Today I'm going to tell a bit about implementing "click and drag to scroll" type of effect in GameMaker. This particular thing is useful for strategy games (and normally bound to middle mouse button), applications (where visible area may exceed available window space), and various mobile games and applications (where visible area may be panned by tapping and dragging the finger).
Effect itself looks like this:
This post is about creating window sliding effect such as seen in my old program called GMConveter. Program itself was a bit of joke actually, since at the moment of it's publication the only actual difference between GM80 and GM81 formats was a version byte in file header, which GMConverter would change, making files compatible again. Not too bad of functional part for something that was downloaded over 4 thousand times over course of two years, right? Apart from inner simplicity, it also had nice visuals, including a nice window sliding effect used on start and end of program. And that's what this article is about.
If you've ever tried to scale imagery (sprites / backgrounds) up while having texture (/pixel) interpolation turned on, you might have encountered some drawing artifacts. These normally look like the left part of above image, being either random black/white dots or a whole semi-transparent outline around the image. This article goes a bit in-depth about why these occur and how to fix them.
This is a very old example of mine actually (creation timestamp says Sep 2010), which I've recently fixed & improved at request.
It demonstrates a simple algorithm to cast shadow from instance in platformer game. So when player jumps, shadow is displayed on ground below (realism!).
For the sake of simplicity and performance, shadows are checked against bounding boxes by default. Pixel-perfect checking is added as a separate condition, requiring affected objects to be children of obj_complex.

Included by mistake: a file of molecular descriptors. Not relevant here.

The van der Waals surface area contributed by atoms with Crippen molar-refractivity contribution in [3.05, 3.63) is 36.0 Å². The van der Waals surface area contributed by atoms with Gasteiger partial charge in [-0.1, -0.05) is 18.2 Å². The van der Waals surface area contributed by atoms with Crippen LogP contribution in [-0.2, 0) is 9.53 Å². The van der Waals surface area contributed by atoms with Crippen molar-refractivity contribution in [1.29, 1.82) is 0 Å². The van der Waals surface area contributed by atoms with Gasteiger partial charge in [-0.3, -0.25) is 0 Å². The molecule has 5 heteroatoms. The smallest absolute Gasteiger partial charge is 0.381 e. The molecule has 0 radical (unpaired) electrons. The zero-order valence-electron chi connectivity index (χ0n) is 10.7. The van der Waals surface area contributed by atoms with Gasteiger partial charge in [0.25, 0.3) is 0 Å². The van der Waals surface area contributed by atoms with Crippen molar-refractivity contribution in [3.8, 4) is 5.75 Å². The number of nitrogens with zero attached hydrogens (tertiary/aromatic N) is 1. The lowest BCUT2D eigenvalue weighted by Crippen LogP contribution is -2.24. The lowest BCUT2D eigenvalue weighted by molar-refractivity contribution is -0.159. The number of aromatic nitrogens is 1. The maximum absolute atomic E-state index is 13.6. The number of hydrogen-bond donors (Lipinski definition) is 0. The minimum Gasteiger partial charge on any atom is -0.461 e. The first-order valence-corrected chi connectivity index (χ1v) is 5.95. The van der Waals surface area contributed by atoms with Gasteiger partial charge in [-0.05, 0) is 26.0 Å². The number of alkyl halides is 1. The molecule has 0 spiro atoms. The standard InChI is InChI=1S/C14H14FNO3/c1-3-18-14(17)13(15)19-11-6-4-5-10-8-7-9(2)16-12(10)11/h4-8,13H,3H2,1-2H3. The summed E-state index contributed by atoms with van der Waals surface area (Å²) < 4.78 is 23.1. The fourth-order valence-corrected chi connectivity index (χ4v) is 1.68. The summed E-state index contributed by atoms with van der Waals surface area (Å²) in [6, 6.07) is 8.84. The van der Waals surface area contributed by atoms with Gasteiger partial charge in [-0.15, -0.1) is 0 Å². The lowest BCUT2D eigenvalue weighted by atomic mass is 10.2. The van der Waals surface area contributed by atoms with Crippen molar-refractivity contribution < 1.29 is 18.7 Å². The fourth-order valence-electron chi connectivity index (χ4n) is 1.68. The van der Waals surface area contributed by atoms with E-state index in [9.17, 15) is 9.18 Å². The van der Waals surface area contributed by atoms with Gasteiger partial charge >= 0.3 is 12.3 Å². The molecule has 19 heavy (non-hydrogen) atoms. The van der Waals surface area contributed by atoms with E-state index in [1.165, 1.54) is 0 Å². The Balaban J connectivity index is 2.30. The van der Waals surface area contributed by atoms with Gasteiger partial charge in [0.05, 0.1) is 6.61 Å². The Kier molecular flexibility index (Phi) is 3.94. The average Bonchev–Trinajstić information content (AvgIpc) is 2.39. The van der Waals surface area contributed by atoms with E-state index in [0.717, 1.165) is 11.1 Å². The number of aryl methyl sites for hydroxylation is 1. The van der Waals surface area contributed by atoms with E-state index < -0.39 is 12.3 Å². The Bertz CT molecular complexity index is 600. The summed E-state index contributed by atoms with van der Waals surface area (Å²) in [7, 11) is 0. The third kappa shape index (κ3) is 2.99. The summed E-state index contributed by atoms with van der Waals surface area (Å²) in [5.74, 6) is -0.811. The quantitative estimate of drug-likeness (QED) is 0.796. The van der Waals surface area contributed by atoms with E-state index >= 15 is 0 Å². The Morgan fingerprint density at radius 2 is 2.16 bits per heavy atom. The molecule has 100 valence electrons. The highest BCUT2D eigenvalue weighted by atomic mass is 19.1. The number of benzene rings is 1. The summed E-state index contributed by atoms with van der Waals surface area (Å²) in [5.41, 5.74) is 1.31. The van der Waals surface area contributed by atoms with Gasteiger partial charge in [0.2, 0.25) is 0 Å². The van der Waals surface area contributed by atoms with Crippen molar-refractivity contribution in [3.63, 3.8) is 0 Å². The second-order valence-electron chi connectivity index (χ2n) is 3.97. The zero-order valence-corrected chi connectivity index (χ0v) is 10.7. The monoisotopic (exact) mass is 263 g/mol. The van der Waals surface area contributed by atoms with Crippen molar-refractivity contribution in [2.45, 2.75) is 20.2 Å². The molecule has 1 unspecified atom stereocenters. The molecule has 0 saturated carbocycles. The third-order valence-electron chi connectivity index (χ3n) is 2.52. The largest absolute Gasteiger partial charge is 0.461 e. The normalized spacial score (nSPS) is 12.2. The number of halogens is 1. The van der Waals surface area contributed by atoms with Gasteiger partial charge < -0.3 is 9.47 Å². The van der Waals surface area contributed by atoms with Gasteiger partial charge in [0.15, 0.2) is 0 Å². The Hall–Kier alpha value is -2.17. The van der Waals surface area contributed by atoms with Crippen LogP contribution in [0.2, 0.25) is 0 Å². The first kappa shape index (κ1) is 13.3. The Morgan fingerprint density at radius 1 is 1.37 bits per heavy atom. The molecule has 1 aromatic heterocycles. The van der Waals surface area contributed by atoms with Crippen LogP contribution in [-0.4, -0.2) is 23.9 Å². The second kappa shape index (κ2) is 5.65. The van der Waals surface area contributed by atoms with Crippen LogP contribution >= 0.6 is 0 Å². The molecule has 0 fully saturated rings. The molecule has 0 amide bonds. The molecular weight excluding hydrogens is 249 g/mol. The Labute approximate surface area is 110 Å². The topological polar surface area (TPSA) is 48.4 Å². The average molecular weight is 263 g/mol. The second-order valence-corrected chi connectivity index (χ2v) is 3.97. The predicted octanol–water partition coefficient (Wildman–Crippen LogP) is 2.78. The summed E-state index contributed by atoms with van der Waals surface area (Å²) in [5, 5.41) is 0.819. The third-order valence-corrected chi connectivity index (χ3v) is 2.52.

If you're interested in how this works behind-the-scenes, here's an illustration:
Outlined instances are ones used for finding top-most position below the player (which shadow will be cast onto). Red line is a number of point checks to indicate top-most point on objects with precise masks.
As another random visual tweak, there's a piece of code added to make shadow shrink as caster gets further from ground. A small touch, but these add up over time.
Not much of informative demonstration, but is cross-platform and shows performance.
If you've noticed, multiple systems are better at drawing single large images than lots of small ones.
Same applies to HTML5, meaning that filling a 640x480 canvas with 40x40 images using two for() loops is not exactly a good thing to do each frame.
Common solution to this problem is to create a 'cache' image that would hold a tiled version of image to be drawn easily.
That means drawing image W*H times only once in a while.
However, actually you can do even better than this.
If you've been working with Love2d, you might have noticed that there isn't an actual debug console, and print() calls will not get displayed anywhere.
However, it's pretty easy to make your own system to display single-line output messages.
Here is an example of one.